News / Europe

Key NATO Summit to Address Ukraine Crisis, Islamic State Advance

President Obama Pledges Baltics Support Against Russiai
X
September 04, 2014 2:11 AM
President Barack Obama has arrived in Britain for a NATO summit that will focus on Ukraine. The U.S. president spent Wednesday in Estonia where he offered reassurances to Baltic States against possible Russian aggression. White House correspondent Luis Ramirez is traveling with the president and has this report.
Watch related video report from VOA's Luis Ramirez.
VOA News

NATO leaders opened a high-stakes summit in Wales Thursday, confronted by the Islamic State advance in the Mideast and Russia's military intervention in Ukraine.

Leaders from 28 countries in the U.S.-European military alliance met at a golf resort in Wales, with the discussions aimed at combating the Islamic militants in Iraq and Syria and halting the fighting in eastern Ukraine between Kyiv's forces and pro-Russian separatists.

NATO Summit in Newport, WalesNATO Summit in Newport, Wales
x
NATO Summit in Newport, Wales
NATO Summit in Newport, Wales

Ukraine President Petro Poroshenko, who will attend the summit as a non-member invitee, met with U.S. President Barack Obama, British Prime Minister David Cameron and other key leaders before the two-day summit, as Kyiv and the insurgents moved toward a possible cease-fire on Friday.

NATO Secretary General Anders Fogh Rasmussen said the alliance would "take important steps to counter" the Islamic State and Moscow's intervention in Ukraine, but it is unclear what new measures NATO might adopt.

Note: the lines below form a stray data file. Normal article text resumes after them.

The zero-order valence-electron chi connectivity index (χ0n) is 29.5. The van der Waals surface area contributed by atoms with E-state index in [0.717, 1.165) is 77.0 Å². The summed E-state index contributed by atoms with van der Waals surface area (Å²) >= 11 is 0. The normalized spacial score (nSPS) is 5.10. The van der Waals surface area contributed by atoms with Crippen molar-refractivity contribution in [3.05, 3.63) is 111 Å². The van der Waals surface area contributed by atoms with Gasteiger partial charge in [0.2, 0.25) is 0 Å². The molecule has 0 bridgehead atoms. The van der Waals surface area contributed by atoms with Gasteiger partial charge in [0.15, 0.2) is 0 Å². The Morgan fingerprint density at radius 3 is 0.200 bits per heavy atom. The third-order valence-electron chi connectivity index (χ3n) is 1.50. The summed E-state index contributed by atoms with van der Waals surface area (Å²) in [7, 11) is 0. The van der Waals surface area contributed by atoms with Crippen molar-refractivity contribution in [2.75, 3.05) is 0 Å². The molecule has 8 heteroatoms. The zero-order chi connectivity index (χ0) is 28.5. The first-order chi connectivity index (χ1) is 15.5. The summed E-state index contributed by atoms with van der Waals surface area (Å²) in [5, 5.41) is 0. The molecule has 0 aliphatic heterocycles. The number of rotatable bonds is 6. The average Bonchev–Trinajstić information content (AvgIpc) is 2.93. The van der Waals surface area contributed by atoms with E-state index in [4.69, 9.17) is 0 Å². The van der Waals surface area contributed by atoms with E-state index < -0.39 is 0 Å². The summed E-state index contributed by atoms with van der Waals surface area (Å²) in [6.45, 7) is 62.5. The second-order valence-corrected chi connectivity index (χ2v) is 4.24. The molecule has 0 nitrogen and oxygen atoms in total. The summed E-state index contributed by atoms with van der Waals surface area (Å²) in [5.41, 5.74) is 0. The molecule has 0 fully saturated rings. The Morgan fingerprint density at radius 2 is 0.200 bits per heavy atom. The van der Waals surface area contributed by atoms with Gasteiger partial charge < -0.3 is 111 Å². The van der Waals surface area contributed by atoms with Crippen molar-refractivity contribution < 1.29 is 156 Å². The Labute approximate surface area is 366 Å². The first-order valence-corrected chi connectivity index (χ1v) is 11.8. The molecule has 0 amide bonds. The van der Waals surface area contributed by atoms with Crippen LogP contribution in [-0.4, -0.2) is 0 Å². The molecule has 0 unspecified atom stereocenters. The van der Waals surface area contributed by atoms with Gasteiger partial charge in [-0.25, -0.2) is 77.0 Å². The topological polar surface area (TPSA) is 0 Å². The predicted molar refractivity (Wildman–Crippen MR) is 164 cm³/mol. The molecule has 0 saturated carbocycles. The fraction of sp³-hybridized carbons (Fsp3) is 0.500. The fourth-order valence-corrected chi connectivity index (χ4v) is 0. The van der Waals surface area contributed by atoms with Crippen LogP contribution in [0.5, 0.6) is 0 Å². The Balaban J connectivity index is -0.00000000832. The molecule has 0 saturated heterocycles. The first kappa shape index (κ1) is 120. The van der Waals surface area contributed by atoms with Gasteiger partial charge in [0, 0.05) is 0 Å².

The West has ruled out military intervention in Ukraine, which is an alliance partner of NATO, not a full member that other NATO members would be obligated to defend. 

As the NATO meeting opened, Russian Foreign Minister Sergey Lavrov sternly warned that any Ukraine move to join NATO would "derail efforts" toward a cease-fire.

Lavrov urged Kyiv and pro-Russian rebels fighting Ukrainian forces in eastern Ukraine to back peace moves outlined a seven-point cease-fire plan on Wednesday by Russian President Vladimir Putin and avert what he said could be a large-scale crisis in the heart of Europe.

More sanctions considered

Western nations have already imposed wide economic sanctions on Russia and said they are considering other measures.

Obama and Cameron said in an opinion piece in the Times of London that they would not be intimidated by the Islamic State, which has already beheaded two American journalists and is threatening a Briton with execution because of the U.S. bombardment of Islamic State militants' positions in Iraq.

In addition to considering its options in Ukraine and the Mideast, NATO leaders talked about the unsettled end to its 13-year war against al-Qaida in Afghanistan. 

The U.S.-led operations are set to end in four months and NATO had expected to welcome a new Afghan leader to its summit.

But Kabul has yet to declare a winner in the June presidential run-off and no new security pact has been reached with the West to keep several thousand troops in Afghanistan beyond December 31.